WorldBookProject – Antarctica, Macao

This time, we’re visiting two very different places. Macao was sponsored by my parents and Antarctica by the brilliant volunteers of Project Gutenberg. Thanks all!

174 Macao: The Bewitching Braid by Henrique de Senna Fernandes

I’m generally not a fan of love stories, and as far as this book is concerned, the development of plot was fairly predictable. But I enjoyed how the writer created the atmosphere in the different parts of the city. I had a craving for wonton soup and jiaozi several times during my reading experience.

175 Antarctica: The Worst Journey in the World: Antarctic 1910 – 1913 by Apsley Cherry-Garrard

This book was an odd one. A lot of it was excerpts from people’s diaries, like Scott, Shackelton or the author’s own and a huge part of that was ‘it was cold, it was windy, it was cold and windy’ (paraphrasing only slightly), the repetition of which made for rather dull reading. Having said that, I enjoyed the parts about the Adelie and Emperor penguins and thought the final chapter really touching (when they found their dead companions just a few miles from the next depot). The analysis of why so much had gone wrong was full of insights into the dangers of a polar journey and the necessity of planning for as many eventualities as possible.

The next places (hopefully): Kazakhstan (yes, still reading) and probably Grenada.

WorldBookProject – Suriname, Uzbekistan, Curaçao

Yep, still reading and still posting. The books in this post were all sponsored by my parents – thank you 🙂 . On the nightstand at the moment are Kazakhstan and Antarctica.

171 Suriname: Surinam by Cynthia McLeod

I thought this was a fascinating historical insight into that particular part of Suriname’s history, especially the relationship between Jewish and Christian settlers. However, there was not enough voice given to the slaves but too much white perspective. On the whole, a somewhat flawed page-turner with good female characters.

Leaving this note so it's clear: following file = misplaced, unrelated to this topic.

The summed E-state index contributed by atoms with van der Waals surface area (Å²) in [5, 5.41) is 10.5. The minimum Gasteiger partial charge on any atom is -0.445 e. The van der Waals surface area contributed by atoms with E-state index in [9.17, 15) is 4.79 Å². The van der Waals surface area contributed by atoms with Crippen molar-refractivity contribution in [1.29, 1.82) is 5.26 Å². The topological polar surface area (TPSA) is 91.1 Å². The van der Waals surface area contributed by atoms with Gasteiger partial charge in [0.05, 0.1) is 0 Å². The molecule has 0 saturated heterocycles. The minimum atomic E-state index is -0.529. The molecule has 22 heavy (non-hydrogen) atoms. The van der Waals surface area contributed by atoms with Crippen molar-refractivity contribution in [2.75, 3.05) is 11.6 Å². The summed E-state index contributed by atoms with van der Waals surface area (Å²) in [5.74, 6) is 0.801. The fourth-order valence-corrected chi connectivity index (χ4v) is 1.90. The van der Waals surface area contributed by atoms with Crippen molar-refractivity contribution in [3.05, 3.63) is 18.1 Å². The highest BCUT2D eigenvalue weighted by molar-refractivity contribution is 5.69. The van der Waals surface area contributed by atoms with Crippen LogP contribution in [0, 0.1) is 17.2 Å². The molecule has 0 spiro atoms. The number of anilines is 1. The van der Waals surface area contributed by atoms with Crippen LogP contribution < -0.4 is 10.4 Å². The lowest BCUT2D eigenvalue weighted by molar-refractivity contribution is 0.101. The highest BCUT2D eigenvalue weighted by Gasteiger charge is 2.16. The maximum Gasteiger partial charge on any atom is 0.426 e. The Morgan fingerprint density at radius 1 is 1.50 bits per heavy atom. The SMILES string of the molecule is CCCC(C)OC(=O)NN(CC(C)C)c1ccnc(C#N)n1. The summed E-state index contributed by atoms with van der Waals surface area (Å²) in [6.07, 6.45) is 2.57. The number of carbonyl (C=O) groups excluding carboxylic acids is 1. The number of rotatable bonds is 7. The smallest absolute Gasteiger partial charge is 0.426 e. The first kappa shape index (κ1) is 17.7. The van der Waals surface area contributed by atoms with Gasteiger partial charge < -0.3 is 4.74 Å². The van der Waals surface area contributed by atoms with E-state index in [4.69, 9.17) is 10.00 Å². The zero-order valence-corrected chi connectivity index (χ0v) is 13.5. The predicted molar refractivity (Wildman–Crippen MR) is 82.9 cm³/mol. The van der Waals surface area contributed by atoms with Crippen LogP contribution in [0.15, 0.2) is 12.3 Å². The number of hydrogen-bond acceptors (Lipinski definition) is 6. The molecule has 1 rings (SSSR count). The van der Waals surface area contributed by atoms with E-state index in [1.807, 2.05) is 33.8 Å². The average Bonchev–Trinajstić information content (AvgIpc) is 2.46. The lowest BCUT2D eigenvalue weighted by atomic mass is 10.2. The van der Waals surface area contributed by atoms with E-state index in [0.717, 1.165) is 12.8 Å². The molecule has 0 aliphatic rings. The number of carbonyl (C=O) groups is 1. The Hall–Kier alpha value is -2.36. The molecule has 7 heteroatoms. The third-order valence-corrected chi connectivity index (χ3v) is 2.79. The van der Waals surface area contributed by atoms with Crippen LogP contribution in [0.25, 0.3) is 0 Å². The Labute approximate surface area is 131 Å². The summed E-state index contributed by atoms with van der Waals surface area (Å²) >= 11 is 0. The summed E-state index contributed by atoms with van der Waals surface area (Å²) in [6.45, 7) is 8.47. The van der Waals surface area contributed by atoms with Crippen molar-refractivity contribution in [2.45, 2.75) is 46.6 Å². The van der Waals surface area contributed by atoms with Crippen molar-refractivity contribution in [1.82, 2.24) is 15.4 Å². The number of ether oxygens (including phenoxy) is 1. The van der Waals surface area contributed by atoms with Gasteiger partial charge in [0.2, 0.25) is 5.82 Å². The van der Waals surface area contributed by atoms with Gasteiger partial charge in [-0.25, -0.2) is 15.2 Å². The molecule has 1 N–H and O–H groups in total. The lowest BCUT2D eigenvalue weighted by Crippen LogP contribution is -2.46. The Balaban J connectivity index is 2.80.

172 Uzbekistan: The Devil’s Dance by Hamid Ismailov

This book requires undivided attention with its immersive frame story and core story, which become more and more intertwined as you read on. The mix of Stalinist prison with kings and queens and all the murderous plots are captivating and gruesome. Even more so, when you remember that the main character actually lived through this (although I don’t know how much artistic freedom the writer made use of).

173 Curaçao: Doppeltes Spiel by Frank Martinus Arion

I’m not a fan of dominoes, so this book had a slow and awkward start – a story about a day when four friends meet for a game. Having said that, the pace picked up a few chapters in and it turned out to be immensely enjoyable and gripping. You’ve got to read all through the end to understand the dedication to ‘brave women who fight’, and it’s totally worth it, I think.

WorldBookProject – Bahrain, Equatorial Guinea, Paraguay

Reading the world has been exciting from the word go. However, sometimes there’s a book which is particularly gripping and keeps haunting me long after I finished it. And every now and then, there’s a book which really isn’t my cup of tea. In this blog post, I’m writing about both kinds of book. On my nightstand at the moment are Uzbekistan and Antarctica (still). Thanks to my parents who sponsored all three countries 🙂 !

168 Bahrain: Yummah by Sarah A. Al Shafei

The basic premise of the book (child marriage and a resulting life story) was good. However, sometimes really odd writing was off-putting, e.g. people ‘screamed’ very often and the only thing important seemed to be a beautiful woman with a rich husband. Better editing help might have been a very good idea for this inexperienced writer. I felt this book was a missed chance.

169 Equatorial Guinea: La Bastarda by Trifonia Melibea Obono